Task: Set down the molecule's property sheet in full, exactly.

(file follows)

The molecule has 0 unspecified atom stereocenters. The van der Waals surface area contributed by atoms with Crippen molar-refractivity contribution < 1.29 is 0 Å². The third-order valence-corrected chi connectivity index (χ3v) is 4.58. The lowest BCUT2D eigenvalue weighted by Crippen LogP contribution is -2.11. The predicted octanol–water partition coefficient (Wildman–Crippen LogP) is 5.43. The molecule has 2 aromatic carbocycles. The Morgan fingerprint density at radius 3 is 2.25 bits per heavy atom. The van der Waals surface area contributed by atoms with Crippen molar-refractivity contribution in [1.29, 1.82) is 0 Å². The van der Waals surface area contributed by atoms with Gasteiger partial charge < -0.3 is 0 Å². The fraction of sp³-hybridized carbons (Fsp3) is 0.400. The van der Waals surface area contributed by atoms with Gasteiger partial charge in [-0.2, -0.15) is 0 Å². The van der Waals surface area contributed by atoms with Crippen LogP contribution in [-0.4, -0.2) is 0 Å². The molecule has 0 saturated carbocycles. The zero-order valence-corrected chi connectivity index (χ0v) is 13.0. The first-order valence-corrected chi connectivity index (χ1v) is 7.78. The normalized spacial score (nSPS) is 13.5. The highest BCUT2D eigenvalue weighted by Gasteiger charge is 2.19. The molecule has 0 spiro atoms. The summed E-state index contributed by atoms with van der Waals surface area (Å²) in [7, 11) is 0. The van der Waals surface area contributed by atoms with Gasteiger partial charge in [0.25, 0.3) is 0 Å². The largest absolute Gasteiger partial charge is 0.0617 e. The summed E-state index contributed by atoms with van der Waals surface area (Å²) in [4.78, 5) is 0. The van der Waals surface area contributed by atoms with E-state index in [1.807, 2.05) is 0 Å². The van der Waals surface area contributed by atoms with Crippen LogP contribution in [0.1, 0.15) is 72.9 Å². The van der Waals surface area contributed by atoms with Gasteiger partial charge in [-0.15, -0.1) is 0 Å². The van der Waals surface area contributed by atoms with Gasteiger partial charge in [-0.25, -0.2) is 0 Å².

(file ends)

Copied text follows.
The molecule has 0 unspecified atom stereocenters. The van der Waals surface area contributed by atoms with Crippen molar-refractivity contribution < 1.29 is 0 Å². The third-order valence-corrected chi connectivity index (χ3v) is 4.58. The lowest BCUT2D eigenvalue weighted by Crippen LogP contribution is -2.11. The predicted octanol–water partition coefficient (Wildman–Crippen LogP) is 5.43. The molecule has 2 aromatic carbocycles. The Morgan fingerprint density at radius 3 is 2.25 bits per heavy atom. The van der Waals surface area contributed by atoms with Crippen molar-refractivity contribution in [1.29, 1.82) is 0 Å². The van der Waals surface area contributed by atoms with Gasteiger partial charge < -0.3 is 0 Å². The fraction of sp³-hybridized carbons (Fsp3) is 0.400. The van der Waals surface area contributed by atoms with Gasteiger partial charge in [-0.2, -0.15) is 0 Å². The van der Waals surface area contributed by atoms with Crippen LogP contribution in [-0.4, -0.2) is 0 Å². The molecule has 0 saturated carbocycles. The zero-order valence-corrected chi connectivity index (χ0v) is 13.0. The first-order valence-corrected chi connectivity index (χ1v) is 7.78. The normalized spacial score (nSPS) is 13.5. The highest BCUT2D eigenvalue weighted by Gasteiger charge is 2.19. The molecule has 0 spiro atoms. The summed E-state index contributed by atoms with van der Waals surface area (Å²) in [7, 11) is 0. The van der Waals surface area contributed by atoms with Gasteiger partial charge in [0.25, 0.3) is 0 Å². The largest absolute Gasteiger partial charge is 0.0617 e. The summed E-state index contributed by atoms with van der Waals surface area (Å²) in [4.78, 5) is 0. The van der Waals surface area contributed by atoms with E-state index in [1.807, 2.05) is 0 Å². The van der Waals surface area contributed by atoms with Crippen LogP contribution in [0.1, 0.15) is 72.9 Å². The van der Waals surface area contributed by atoms with Gasteiger partial charge in [-0.15, -0.1) is 0 Å². The van der Waals surface area contributed by atoms with Gasteiger partial charge in [-0.25, -0.2) is 0 Å².